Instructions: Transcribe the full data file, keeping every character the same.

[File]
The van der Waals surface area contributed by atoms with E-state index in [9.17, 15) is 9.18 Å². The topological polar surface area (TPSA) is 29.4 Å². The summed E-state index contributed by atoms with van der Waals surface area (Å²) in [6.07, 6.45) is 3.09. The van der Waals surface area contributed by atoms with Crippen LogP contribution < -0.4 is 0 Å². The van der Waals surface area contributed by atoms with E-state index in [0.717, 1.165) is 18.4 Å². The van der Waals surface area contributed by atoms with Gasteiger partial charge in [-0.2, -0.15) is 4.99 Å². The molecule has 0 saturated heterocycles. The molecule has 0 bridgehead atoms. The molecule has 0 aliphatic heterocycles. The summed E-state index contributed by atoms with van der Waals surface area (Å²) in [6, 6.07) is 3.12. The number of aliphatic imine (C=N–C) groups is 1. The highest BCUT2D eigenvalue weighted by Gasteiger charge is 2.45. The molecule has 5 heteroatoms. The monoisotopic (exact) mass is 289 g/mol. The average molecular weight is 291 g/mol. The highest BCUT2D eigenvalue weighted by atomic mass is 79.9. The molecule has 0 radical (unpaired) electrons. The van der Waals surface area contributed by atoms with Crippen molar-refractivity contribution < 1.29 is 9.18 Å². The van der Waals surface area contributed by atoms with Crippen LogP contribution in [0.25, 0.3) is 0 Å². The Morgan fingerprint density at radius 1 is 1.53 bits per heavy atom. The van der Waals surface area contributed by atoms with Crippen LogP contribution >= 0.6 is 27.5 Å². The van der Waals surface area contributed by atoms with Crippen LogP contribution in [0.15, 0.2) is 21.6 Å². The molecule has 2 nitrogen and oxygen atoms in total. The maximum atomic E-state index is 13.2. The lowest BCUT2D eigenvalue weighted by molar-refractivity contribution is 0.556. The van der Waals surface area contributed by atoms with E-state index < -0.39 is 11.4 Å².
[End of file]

The van der Waals surface area contributed by atoms with E-state index in [9.17, 15) is 9.18 Å². The topological polar surface area (TPSA) is 29.4 Å². The summed E-state index contributed by atoms with van der Waals surface area (Å²) in [6.07, 6.45) is 3.09. The van der Waals surface area contributed by atoms with Crippen LogP contribution < -0.4 is 0 Å². The van der Waals surface area contributed by atoms with E-state index in [0.717, 1.165) is 18.4 Å². The van der Waals surface area contributed by atoms with Gasteiger partial charge in [-0.2, -0.15) is 4.99 Å². The molecule has 0 saturated heterocycles. The molecule has 0 bridgehead atoms. The molecule has 0 aliphatic heterocycles. The summed E-state index contributed by atoms with van der Waals surface area (Å²) in [6, 6.07) is 3.12. The number of aliphatic imine (C=N–C) groups is 1. The highest BCUT2D eigenvalue weighted by Gasteiger charge is 2.45. The molecule has 5 heteroatoms. The monoisotopic (exact) mass is 289 g/mol. The average molecular weight is 291 g/mol. The highest BCUT2D eigenvalue weighted by atomic mass is 79.9. The molecule has 0 radical (unpaired) electrons. The van der Waals surface area contributed by atoms with Crippen molar-refractivity contribution < 1.29 is 9.18 Å². The van der Waals surface area contributed by atoms with Crippen LogP contribution in [0.25, 0.3) is 0 Å². The Morgan fingerprint density at radius 1 is 1.53 bits per heavy atom. The van der Waals surface area contributed by atoms with Crippen LogP contribution >= 0.6 is 27.5 Å². The van der Waals surface area contributed by atoms with Crippen LogP contribution in [0.15, 0.2) is 21.6 Å². The molecule has 2 nitrogen and oxygen atoms in total. The maximum atomic E-state index is 13.2. The lowest BCUT2D eigenvalue weighted by molar-refractivity contribution is 0.556. The van der Waals surface area contributed by atoms with E-state index < -0.39 is 11.4 Å².